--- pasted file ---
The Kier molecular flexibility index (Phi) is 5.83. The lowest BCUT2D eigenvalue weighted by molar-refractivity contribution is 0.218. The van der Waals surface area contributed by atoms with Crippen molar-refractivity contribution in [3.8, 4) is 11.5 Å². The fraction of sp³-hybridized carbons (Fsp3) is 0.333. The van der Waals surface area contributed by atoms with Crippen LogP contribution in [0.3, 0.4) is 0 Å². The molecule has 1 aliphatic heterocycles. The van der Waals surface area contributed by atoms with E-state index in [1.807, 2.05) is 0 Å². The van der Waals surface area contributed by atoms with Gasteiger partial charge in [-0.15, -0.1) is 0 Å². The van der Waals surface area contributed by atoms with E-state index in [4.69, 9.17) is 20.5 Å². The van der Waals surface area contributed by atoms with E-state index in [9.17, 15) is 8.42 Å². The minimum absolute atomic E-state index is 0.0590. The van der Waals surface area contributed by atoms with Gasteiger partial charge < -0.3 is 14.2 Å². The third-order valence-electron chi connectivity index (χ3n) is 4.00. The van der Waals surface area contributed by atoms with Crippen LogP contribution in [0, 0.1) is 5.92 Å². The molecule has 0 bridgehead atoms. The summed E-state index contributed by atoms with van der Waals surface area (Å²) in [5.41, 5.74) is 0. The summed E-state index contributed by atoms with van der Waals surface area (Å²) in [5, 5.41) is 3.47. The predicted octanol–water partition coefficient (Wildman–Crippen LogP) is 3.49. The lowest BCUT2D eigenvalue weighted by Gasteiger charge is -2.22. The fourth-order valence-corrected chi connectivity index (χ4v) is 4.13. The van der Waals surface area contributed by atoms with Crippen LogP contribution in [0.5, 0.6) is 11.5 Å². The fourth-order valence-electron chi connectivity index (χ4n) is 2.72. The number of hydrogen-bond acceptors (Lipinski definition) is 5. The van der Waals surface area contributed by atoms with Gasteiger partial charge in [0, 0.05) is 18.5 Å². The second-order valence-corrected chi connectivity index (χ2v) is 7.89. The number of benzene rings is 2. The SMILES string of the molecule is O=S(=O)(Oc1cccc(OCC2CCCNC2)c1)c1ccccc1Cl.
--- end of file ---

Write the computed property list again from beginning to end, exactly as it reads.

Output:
The Kier molecular flexibility index (Phi) is 5.83. The lowest BCUT2D eigenvalue weighted by molar-refractivity contribution is 0.218. The van der Waals surface area contributed by atoms with Crippen molar-refractivity contribution in [3.8, 4) is 11.5 Å². The fraction of sp³-hybridized carbons (Fsp3) is 0.333. The van der Waals surface area contributed by atoms with Crippen LogP contribution in [0.3, 0.4) is 0 Å². The molecule has 1 aliphatic heterocycles. The van der Waals surface area contributed by atoms with E-state index in [1.807, 2.05) is 0 Å². The van der Waals surface area contributed by atoms with Gasteiger partial charge in [-0.15, -0.1) is 0 Å². The van der Waals surface area contributed by atoms with E-state index in [4.69, 9.17) is 20.5 Å². The van der Waals surface area contributed by atoms with E-state index in [9.17, 15) is 8.42 Å². The minimum absolute atomic E-state index is 0.0590. The van der Waals surface area contributed by atoms with Gasteiger partial charge < -0.3 is 14.2 Å². The third-order valence-electron chi connectivity index (χ3n) is 4.00. The van der Waals surface area contributed by atoms with Crippen LogP contribution in [0, 0.1) is 5.92 Å². The molecule has 0 bridgehead atoms. The summed E-state index contributed by atoms with van der Waals surface area (Å²) in [5.41, 5.74) is 0. The summed E-state index contributed by atoms with van der Waals surface area (Å²) in [5, 5.41) is 3.47. The predicted octanol–water partition coefficient (Wildman–Crippen LogP) is 3.49. The lowest BCUT2D eigenvalue weighted by Gasteiger charge is -2.22. The fourth-order valence-corrected chi connectivity index (χ4v) is 4.13. The van der Waals surface area contributed by atoms with Crippen LogP contribution in [0.5, 0.6) is 11.5 Å². The fourth-order valence-electron chi connectivity index (χ4n) is 2.72. The number of hydrogen-bond acceptors (Lipinski definition) is 5. The van der Waals surface area contributed by atoms with Gasteiger partial charge in [0, 0.05) is 18.5 Å². The second-order valence-corrected chi connectivity index (χ2v) is 7.89. The number of benzene rings is 2. The SMILES string of the molecule is O=S(=O)(Oc1cccc(OCC2CCCNC2)c1)c1ccccc1Cl.